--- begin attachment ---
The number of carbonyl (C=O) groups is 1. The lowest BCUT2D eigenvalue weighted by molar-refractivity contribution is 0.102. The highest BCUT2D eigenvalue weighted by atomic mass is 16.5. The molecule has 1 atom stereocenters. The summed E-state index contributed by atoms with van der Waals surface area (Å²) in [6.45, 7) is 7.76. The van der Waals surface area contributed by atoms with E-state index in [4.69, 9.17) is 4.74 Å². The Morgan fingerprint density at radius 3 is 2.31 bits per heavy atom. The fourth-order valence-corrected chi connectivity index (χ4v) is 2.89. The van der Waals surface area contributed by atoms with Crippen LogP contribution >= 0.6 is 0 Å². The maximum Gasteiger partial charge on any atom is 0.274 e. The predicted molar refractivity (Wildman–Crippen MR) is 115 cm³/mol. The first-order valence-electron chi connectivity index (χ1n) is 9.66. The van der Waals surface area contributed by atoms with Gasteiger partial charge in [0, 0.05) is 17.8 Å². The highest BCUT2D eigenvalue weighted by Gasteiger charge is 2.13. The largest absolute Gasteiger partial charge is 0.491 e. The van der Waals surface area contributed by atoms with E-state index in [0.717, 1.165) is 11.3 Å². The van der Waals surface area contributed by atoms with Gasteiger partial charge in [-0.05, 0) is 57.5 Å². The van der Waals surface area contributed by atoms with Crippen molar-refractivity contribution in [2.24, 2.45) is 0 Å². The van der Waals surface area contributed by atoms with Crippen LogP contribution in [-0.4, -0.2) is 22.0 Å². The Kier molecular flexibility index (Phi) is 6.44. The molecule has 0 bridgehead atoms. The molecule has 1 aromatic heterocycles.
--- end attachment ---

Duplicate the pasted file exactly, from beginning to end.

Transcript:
The number of carbonyl (C=O) groups is 1. The lowest BCUT2D eigenvalue weighted by molar-refractivity contribution is 0.102. The highest BCUT2D eigenvalue weighted by atomic mass is 16.5. The molecule has 1 atom stereocenters. The summed E-state index contributed by atoms with van der Waals surface area (Å²) in [6.45, 7) is 7.76. The van der Waals surface area contributed by atoms with E-state index in [4.69, 9.17) is 4.74 Å². The Morgan fingerprint density at radius 3 is 2.31 bits per heavy atom. The fourth-order valence-corrected chi connectivity index (χ4v) is 2.89. The van der Waals surface area contributed by atoms with Crippen LogP contribution >= 0.6 is 0 Å². The maximum Gasteiger partial charge on any atom is 0.274 e. The predicted molar refractivity (Wildman–Crippen MR) is 115 cm³/mol. The first-order valence-electron chi connectivity index (χ1n) is 9.66. The van der Waals surface area contributed by atoms with Gasteiger partial charge in [0, 0.05) is 17.8 Å². The highest BCUT2D eigenvalue weighted by Gasteiger charge is 2.13. The largest absolute Gasteiger partial charge is 0.491 e. The van der Waals surface area contributed by atoms with E-state index in [0.717, 1.165) is 11.3 Å². The van der Waals surface area contributed by atoms with Gasteiger partial charge in [-0.05, 0) is 57.5 Å². The van der Waals surface area contributed by atoms with Crippen molar-refractivity contribution in [2.24, 2.45) is 0 Å². The van der Waals surface area contributed by atoms with Crippen LogP contribution in [-0.4, -0.2) is 22.0 Å². The Kier molecular flexibility index (Phi) is 6.44. The molecule has 0 bridgehead atoms. The molecule has 1 aromatic heterocycles.